Last Night's Television - Women, BBC4; Coronation Street, ITV1

Death still becomes her

Gail McIntyre (previously Potter, Tilsley, Platt and Hillman) was arrested last night on suspicion of murdering her latest husband. This was in
Coronation Street, where normal rules of human misfortune don't apply. You know from the profusion of surnames that Gail has led an eventful life, but unless you've been Weatherfield-watching since the early 1970s, you don't know the half of it.

Gail has had one husband murdered, and later married a serial killer, followed by a depressive. Her only properly functional husband was Martin Platt, who was merely an adulterer. Her daughter Sarah-Louise had scarcely given up hopscotch before she got pregnant, and her son David is such a bad lot he makes Pol Pot look like Michael Palin. Another son, Nick, keeps going away and coming back as somebody else. Her mother is Audrey Roberts – enough said. And her first mother-in-law was Ivy Tilsley, who became a religious maniac and married Don Brennan, who became a homicidal maniac. Gail would be the unluckiest woman in the world, if it weren't for Deirdre, Rita and Emily across the street, whose personal lives have been at least as cataclysmic.

Gail is played by the excellent Helen Worth, who sent me a very sweet note the last time I wrote about her, or rather Gail's, tumultuous life. She thanked me for reminding her that she, or rather Gail, had been deflowered in the stock room at Sylvia Separates more than 30 years ago. That was when Gail first gazed into the middle-distance, blue eyes watering, jaw trembling and voice dropping to a whisper, and she's been doing it more or less ever since, right up to last night's session in Weatherfield police station, where she was accused of pushing her late husband Joe off his boat on Windermere. I could write a thesis on the way the women of Coronation Street respond to tragedy. Deirdre Barlow (previously Rachid, Barlow, Langton and Hunt) bawls like a stevedore.

But it is Gail I feel for most. She's a decent woman who deserves some sustained happiness, and if I had the time, I'd petition the writers to give her some. Still, at least it wasn't misery all round down Weatherfield way last night. Cute little Simon Barlow (Alex Bain), who'd made the TV news after going missing, turned up on his father Peter's doorstep after travelling all the way home from Blackpool on his own. "Ah've been on two trains and a bendy bus," he said. "Nightmare. Don't suppose there's any chocolate milk going?" It was a line that sums up the sweet-and-sour storylines that have kept Coronation Street going for nigh on half a century: 50 years of chocolate milk and nightmares.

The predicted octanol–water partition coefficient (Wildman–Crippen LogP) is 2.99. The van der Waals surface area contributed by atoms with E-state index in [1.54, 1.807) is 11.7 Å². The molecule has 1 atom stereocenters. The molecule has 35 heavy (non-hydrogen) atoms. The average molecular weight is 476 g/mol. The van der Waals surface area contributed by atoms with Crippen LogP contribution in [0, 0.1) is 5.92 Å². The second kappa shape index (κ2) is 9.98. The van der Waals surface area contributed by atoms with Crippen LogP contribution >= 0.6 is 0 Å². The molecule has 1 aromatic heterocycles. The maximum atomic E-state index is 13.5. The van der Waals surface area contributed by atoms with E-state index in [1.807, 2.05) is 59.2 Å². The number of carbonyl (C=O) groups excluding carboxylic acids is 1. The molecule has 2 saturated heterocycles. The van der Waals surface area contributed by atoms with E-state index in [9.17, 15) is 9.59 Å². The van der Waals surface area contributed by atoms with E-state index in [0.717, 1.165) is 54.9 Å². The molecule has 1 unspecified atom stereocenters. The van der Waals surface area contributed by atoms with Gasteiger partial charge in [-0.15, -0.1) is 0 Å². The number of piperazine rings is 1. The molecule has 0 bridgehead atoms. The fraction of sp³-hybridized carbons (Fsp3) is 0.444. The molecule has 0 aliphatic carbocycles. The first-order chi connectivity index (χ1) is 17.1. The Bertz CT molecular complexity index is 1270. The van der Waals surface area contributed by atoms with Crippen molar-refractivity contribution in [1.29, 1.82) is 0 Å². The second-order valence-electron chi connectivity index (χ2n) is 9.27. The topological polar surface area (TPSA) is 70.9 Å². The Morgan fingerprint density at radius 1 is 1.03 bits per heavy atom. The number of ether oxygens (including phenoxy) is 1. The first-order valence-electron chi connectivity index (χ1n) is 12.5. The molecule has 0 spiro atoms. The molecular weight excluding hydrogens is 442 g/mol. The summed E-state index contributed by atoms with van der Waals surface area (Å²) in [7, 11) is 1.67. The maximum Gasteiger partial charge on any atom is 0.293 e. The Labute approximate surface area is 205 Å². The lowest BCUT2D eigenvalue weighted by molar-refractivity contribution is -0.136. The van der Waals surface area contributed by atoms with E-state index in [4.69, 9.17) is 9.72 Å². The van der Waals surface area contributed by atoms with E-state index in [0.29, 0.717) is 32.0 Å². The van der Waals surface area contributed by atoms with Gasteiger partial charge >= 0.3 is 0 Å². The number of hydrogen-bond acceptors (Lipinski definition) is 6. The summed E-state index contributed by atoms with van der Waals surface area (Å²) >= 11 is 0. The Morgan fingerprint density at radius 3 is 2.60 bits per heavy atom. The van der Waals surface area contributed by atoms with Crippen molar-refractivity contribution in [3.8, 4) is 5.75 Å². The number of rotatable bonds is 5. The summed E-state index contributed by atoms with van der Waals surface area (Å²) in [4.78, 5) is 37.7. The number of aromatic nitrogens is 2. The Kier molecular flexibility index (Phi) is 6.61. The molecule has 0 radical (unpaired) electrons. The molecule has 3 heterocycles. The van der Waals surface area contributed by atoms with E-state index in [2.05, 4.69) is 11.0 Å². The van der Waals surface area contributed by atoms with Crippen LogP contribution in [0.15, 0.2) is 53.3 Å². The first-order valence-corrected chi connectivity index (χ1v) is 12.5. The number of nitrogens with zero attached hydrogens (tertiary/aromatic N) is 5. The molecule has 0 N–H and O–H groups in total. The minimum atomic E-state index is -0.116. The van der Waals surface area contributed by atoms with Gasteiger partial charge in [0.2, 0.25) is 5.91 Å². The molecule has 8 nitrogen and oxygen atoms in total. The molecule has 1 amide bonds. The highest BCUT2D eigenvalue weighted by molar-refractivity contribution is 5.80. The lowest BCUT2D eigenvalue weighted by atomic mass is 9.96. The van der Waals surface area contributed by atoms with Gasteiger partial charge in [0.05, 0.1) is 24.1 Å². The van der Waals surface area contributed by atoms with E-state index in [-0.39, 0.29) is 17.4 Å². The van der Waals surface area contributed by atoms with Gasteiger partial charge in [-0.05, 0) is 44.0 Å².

I had a memorable tea in Manchester once with the man who got the Street on the road, Tony Warren. He told me that by inventing the likes of Ena Sharples and Annie Walker he'd intended to re-create the Northern terraced streets in which he'd grown up during the 1950s, full of strong, domineering women, and weak, feckless men. Which is not a view of domestic history shared by the film-maker Vanessa Engle, who seems to think that the 1950s housewife was almost by definition an abused chattel, and took pains in Women to suggest to modern housewives, or stay-at-home mums or however they categorised themselves, that they were living anachronisms, betraying the sisterhood by washing their men's socks.

In last week's opening programme of this three-part series, Engle took a fascinating look at the history of the feminist movement. Here, though, she revealed herself as the most narrow-minded kind of feminist, the kind that doesn't see, or chooses not to see, that, taking economic necessities out of the equation, true feminism should afford a woman the right to choose whether to go out to work or stay at home, without being judged either way. This programme, in which she interviewed – interrogated might be a better word – lots of women and their partners about the division of domestic labour, was little more than an exercise in judgmentalism, woven out of her flawed generalisation that 1950s housewives "were desperate to escape that enslavement". Some were, of course. As we learnt last week, that's where the feminist movement sprang from. But there were also some who didn't consider themselves remotely enslaved. And some did a fantastic job raising their children, which remains a job that many women consider themselves privileged to be able to do, full-time, whether Engle can understand that impulse or not.

Still, I take the point that men do not, as a very general rule, assume their fair share of the domestic strain. I like to think that I'm better than most, but we do have a friend whose husband goes abroad for 10 days every year to play golf, and on being asked whether she missed him round the house, smiled sweetly and said that if someone would only invent a vibrator that collects Chinese takeaways and puts the bins out, she wouldn't miss him at all.

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